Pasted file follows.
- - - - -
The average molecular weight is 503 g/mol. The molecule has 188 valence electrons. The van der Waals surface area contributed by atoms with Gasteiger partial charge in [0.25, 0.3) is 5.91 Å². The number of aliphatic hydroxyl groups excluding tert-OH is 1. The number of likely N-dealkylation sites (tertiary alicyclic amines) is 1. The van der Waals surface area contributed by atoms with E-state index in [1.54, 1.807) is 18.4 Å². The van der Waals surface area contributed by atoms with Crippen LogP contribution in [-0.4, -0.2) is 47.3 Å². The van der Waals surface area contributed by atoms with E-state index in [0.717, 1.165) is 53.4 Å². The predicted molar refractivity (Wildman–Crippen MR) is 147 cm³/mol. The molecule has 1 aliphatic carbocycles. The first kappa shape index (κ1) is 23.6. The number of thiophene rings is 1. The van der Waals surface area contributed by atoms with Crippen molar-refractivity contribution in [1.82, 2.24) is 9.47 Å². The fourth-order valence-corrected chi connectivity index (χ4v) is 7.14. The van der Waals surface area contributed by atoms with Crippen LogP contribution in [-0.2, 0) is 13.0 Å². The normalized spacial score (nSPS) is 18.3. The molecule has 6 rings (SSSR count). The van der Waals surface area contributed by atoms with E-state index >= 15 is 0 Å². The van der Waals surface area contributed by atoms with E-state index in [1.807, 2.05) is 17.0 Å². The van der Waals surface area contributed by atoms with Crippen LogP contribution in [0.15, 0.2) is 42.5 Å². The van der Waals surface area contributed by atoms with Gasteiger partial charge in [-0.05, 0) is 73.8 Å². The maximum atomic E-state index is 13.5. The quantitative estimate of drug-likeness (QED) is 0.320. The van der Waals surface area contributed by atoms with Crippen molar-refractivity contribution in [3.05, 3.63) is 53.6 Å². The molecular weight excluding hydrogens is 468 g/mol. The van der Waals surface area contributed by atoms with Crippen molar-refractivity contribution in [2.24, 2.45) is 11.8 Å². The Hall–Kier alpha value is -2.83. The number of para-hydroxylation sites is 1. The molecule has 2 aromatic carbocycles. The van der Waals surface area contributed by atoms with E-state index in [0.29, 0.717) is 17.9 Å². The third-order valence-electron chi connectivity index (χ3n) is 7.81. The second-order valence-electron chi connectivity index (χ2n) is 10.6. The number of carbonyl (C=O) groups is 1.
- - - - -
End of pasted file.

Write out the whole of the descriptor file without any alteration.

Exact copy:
The average molecular weight is 503 g/mol. The molecule has 188 valence electrons. The van der Waals surface area contributed by atoms with Gasteiger partial charge in [0.25, 0.3) is 5.91 Å². The number of aliphatic hydroxyl groups excluding tert-OH is 1. The number of likely N-dealkylation sites (tertiary alicyclic amines) is 1. The van der Waals surface area contributed by atoms with E-state index in [1.54, 1.807) is 18.4 Å². The van der Waals surface area contributed by atoms with Crippen LogP contribution in [-0.4, -0.2) is 47.3 Å². The van der Waals surface area contributed by atoms with E-state index in [0.717, 1.165) is 53.4 Å². The predicted molar refractivity (Wildman–Crippen MR) is 147 cm³/mol. The molecule has 1 aliphatic carbocycles. The first kappa shape index (κ1) is 23.6. The number of thiophene rings is 1. The van der Waals surface area contributed by atoms with Crippen molar-refractivity contribution in [1.82, 2.24) is 9.47 Å². The fourth-order valence-corrected chi connectivity index (χ4v) is 7.14. The van der Waals surface area contributed by atoms with Crippen LogP contribution in [-0.2, 0) is 13.0 Å². The normalized spacial score (nSPS) is 18.3. The molecule has 6 rings (SSSR count). The van der Waals surface area contributed by atoms with E-state index >= 15 is 0 Å². The van der Waals surface area contributed by atoms with E-state index in [1.807, 2.05) is 17.0 Å². The van der Waals surface area contributed by atoms with Crippen LogP contribution in [0.15, 0.2) is 42.5 Å². The van der Waals surface area contributed by atoms with Gasteiger partial charge in [-0.05, 0) is 73.8 Å². The maximum atomic E-state index is 13.5. The quantitative estimate of drug-likeness (QED) is 0.320. The van der Waals surface area contributed by atoms with Crippen molar-refractivity contribution in [3.05, 3.63) is 53.6 Å². The molecular weight excluding hydrogens is 468 g/mol. The van der Waals surface area contributed by atoms with Crippen molar-refractivity contribution in [2.24, 2.45) is 11.8 Å². The Hall–Kier alpha value is -2.83. The number of para-hydroxylation sites is 1. The molecule has 2 aromatic carbocycles. The van der Waals surface area contributed by atoms with E-state index in [0.29, 0.717) is 17.9 Å². The third-order valence-electron chi connectivity index (χ3n) is 7.81. The second-order valence-electron chi connectivity index (χ2n) is 10.6. The number of carbonyl (C=O) groups is 1.